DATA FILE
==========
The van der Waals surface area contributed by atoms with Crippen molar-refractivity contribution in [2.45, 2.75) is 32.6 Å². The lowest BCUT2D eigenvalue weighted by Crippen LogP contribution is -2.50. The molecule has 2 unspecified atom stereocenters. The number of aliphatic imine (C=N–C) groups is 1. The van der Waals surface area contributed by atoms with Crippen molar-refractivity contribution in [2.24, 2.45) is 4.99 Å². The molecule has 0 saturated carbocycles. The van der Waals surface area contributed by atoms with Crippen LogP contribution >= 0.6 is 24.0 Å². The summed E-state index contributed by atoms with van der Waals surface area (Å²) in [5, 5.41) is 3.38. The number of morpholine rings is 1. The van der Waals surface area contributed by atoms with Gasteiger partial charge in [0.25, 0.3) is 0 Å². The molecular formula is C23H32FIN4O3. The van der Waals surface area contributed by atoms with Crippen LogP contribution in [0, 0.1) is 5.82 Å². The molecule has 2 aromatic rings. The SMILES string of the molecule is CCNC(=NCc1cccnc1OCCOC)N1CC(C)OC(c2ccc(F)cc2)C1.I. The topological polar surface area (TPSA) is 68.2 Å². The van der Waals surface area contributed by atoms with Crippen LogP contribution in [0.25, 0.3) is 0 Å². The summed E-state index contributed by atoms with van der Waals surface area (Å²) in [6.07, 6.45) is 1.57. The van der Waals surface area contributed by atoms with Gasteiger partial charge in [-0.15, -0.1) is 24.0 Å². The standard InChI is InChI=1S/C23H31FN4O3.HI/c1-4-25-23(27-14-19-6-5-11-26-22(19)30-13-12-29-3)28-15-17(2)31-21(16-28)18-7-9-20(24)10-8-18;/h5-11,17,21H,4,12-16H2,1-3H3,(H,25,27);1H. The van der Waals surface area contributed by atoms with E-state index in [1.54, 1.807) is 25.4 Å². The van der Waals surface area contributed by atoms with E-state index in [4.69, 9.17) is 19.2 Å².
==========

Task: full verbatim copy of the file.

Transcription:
The van der Waals surface area contributed by atoms with Crippen molar-refractivity contribution in [2.45, 2.75) is 32.6 Å². The lowest BCUT2D eigenvalue weighted by Crippen LogP contribution is -2.50. The molecule has 2 unspecified atom stereocenters. The number of aliphatic imine (C=N–C) groups is 1. The van der Waals surface area contributed by atoms with Crippen molar-refractivity contribution in [2.24, 2.45) is 4.99 Å². The molecule has 0 saturated carbocycles. The van der Waals surface area contributed by atoms with Crippen LogP contribution >= 0.6 is 24.0 Å². The summed E-state index contributed by atoms with van der Waals surface area (Å²) in [5, 5.41) is 3.38. The number of morpholine rings is 1. The van der Waals surface area contributed by atoms with Gasteiger partial charge in [0.25, 0.3) is 0 Å². The molecular formula is C23H32FIN4O3. The van der Waals surface area contributed by atoms with Crippen LogP contribution in [0, 0.1) is 5.82 Å². The molecule has 2 aromatic rings. The SMILES string of the molecule is CCNC(=NCc1cccnc1OCCOC)N1CC(C)OC(c2ccc(F)cc2)C1.I. The topological polar surface area (TPSA) is 68.2 Å². The van der Waals surface area contributed by atoms with Crippen LogP contribution in [0.25, 0.3) is 0 Å². The summed E-state index contributed by atoms with van der Waals surface area (Å²) in [6.07, 6.45) is 1.57. The van der Waals surface area contributed by atoms with Gasteiger partial charge in [-0.15, -0.1) is 24.0 Å². The standard InChI is InChI=1S/C23H31FN4O3.HI/c1-4-25-23(27-14-19-6-5-11-26-22(19)30-13-12-29-3)28-15-17(2)31-21(16-28)18-7-9-20(24)10-8-18;/h5-11,17,21H,4,12-16H2,1-3H3,(H,25,27);1H. The van der Waals surface area contributed by atoms with E-state index in [1.54, 1.807) is 25.4 Å². The van der Waals surface area contributed by atoms with E-state index in [4.69, 9.17) is 19.2 Å².